Setting the Story
For Bollywood certain details like the background of some characters or the city they belong to isn’t important beyond a point. The only time the location gets some importance is when it’s a part of the title like Howrah Bridge (1958), An Evening in Paris (1967) or Love in Tokyo (1966). When that’s not the case, Bombay is automatically assumed to be the location for most Hindi films irrespective of the genre or the period and when the going gets boring, Bollywood travels out of Bombay to set a story – Delhi 6 (2009), Love in Tokyo, Johar Mehmood in Hong Kong (1971), Ab Dilli Door Nahin (1957).
For Bollywood sometimes the simple act of specifying the story’s non-Bombay location ends up being the difference between a regular film and a good one. Imagine films like Kabul Express (2006), Manorama Six Feet Under (2007), Dev D (2009), Paan Singh Tomar (2012), or Kahaani (2012) and the first thing that strikes you is just how intricately the location of the film was woven into its plot. The unapologetic ravines of Chambal and the harshness of a war torn Afghanistan are as important to Paan Singh Tomar and Kabul Express as the leading characters. Kahaani takes places during the run-up to Durga Puja, a time when Kolkata truly comes alive and that fervor runs parallel to the main story. Kahaani’s plot of Vidya Bagchi’s (Vidya Balan) relentless search for her missing husband, a computer analyst, seems to have found its ideal setting in a city where a lot of the past is lost. Interestingly much like her search for a loved one Kahaani’s visual narrative is manic enough to mirror the sentiment. Be it the locations, the people on the streets, the iconic symbolism in the form of tram, traffic jams, Metro, hand-pulled rickshaws, Kumartuli craftsmen making clay idols, luchi and chai on the streets Kahaani’s cinematography (Sethu) and production design (Kaushik Das, Subrata Barik) manages to capture the passion of Kolkata. What also works in the film’s favor as far as depicting Kolkata goes is the use of resident actors who get the local enunciation, something that ‘Bollywood’ repeatedly takes for granted bang on.
Bollywood might Bombay in its films right from titles like Bombay to Goa and Bombay 405, Bombay Boys, and songs like Yeh Hai Bombay Meri Jaan (CID, 1956) or Yeh Bombay Sehar Haadson Ka Sehar (Haadsaa, 1983) but ironically it’s Kolkata that is the old favorite of filmmakers. The Calcutta connection between some of the most iconic Indian films like Do Bhiga Zameen (1953), Devdas (1955), Pyaasa (1957) and Howrah Bridge (1958), Kabuliwala (1961), Sahib, Bibi Aur Ghulam (1962) and 36 Chowringhee Lane (1981) only shows just how much cinema loved that city.
A few years ago it was Mani Ratnam’s Yuva (2004) that used students politics in modern day Kolkata as it’s setting but Pradeep Sarkar’s Parineeta (2005) is what truly rekindled the city as a location in Hindi cinema after eons. A period film, Parineeta went overboard to portray its Bengali flavor and unlike Kahaani it never really used the imagery of Calcutta as a true character in its storytelling. As a Bengali himself, Ghosh could have been naturally inclined to go over the top but somewhere his attitude of taking ‘‘Kolkata for granted” enabled him to use the right amount of familiarity with the city in order to portray it as a character. Chinatown (1974), Taxi Driver (1976), Midnight Cowboy (1969), Lawrence of Arabia (1962), and Casablanca (1942) – some films are forever associated with their locations and Kahaani joins Roland Joffe’s City of Joy (1992) and Mira Nair’s The Namesake (2006) amongst the other loved Indian films that will be connected with Kolkata for a long time.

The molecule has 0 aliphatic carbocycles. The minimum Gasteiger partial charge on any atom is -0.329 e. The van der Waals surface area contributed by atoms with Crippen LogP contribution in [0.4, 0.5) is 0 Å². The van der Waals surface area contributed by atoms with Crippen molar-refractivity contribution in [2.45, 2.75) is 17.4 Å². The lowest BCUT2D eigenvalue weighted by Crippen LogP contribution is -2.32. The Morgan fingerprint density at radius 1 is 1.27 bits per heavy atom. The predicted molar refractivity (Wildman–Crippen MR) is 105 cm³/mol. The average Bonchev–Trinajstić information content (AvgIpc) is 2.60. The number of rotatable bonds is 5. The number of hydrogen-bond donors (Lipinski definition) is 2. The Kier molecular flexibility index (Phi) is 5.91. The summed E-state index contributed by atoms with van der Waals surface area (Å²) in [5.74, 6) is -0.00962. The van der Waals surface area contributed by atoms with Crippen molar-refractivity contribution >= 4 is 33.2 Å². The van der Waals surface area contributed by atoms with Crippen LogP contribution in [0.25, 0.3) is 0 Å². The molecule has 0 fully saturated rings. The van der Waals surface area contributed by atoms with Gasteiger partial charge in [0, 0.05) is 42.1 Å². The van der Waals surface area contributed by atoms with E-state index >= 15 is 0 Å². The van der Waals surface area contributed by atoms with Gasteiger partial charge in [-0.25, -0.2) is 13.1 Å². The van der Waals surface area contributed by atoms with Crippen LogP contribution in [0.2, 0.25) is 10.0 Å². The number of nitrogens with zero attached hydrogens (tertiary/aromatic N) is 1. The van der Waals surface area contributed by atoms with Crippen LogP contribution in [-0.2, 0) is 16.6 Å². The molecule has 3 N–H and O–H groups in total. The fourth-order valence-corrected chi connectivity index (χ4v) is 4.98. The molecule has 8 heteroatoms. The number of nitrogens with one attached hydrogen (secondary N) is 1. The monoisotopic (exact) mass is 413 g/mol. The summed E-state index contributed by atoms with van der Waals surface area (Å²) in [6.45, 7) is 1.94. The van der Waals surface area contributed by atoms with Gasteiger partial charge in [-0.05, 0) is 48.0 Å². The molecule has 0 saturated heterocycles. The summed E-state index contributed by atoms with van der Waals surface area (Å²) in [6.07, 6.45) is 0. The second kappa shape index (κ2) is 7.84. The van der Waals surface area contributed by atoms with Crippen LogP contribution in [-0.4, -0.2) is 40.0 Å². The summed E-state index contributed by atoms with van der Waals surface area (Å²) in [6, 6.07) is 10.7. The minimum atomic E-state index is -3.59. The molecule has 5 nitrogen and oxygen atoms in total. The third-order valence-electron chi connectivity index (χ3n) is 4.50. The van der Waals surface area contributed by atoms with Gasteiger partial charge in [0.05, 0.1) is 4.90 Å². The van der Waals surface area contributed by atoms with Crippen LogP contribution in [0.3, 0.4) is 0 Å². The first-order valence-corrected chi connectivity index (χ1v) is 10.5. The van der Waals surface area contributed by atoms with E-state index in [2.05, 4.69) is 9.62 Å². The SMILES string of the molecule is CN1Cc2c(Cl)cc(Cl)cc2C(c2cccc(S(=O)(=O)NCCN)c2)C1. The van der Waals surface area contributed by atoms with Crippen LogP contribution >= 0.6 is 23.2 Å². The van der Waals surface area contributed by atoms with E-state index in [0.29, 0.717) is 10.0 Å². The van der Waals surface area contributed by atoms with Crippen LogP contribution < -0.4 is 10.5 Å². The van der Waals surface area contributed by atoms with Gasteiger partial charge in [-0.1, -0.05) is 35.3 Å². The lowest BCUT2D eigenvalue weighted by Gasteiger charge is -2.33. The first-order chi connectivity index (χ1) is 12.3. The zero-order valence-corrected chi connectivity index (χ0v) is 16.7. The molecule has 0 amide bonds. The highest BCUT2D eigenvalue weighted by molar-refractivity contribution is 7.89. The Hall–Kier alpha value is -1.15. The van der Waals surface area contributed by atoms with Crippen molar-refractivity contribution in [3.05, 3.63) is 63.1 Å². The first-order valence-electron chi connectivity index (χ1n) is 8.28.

Frequently overlooked in the light of performances, writing and other aspects of filmmaking, the setting of the story adds a silent albeit a very powerful dimension. Imagine if BR Chopra has shot Naya Daur (1957) in a studio rather than the real location that was used…the film wouldn’t have been half as powerful. The impact of any location on a film can be gauged from Sholay’s (1975) Ramgarh and Champaner in Lagaan (2001). A fusion of many Indian villages, both Rangarh and Champaner might be figments of their writers mind but they are as real as Sydney from Dil Chata Hai (2001) or the dark Mumbai underbelly from Satya (1998) or Company (2002).
Every time Bollywood gives the locations of its stories something more than just a passing thought, the films turned out better. The spaces we occupy end up having a major influence on our lives and if our films claim to be about people like you and I, then its high time Bollywood thought of locations as something more than incidental.
Born a cinephile and a close observer of society, the author is an award-winning documentary filmmaker/writer. He is a regular contributor to leading Indian publications and is currently working on his first book. Find out more about him here.
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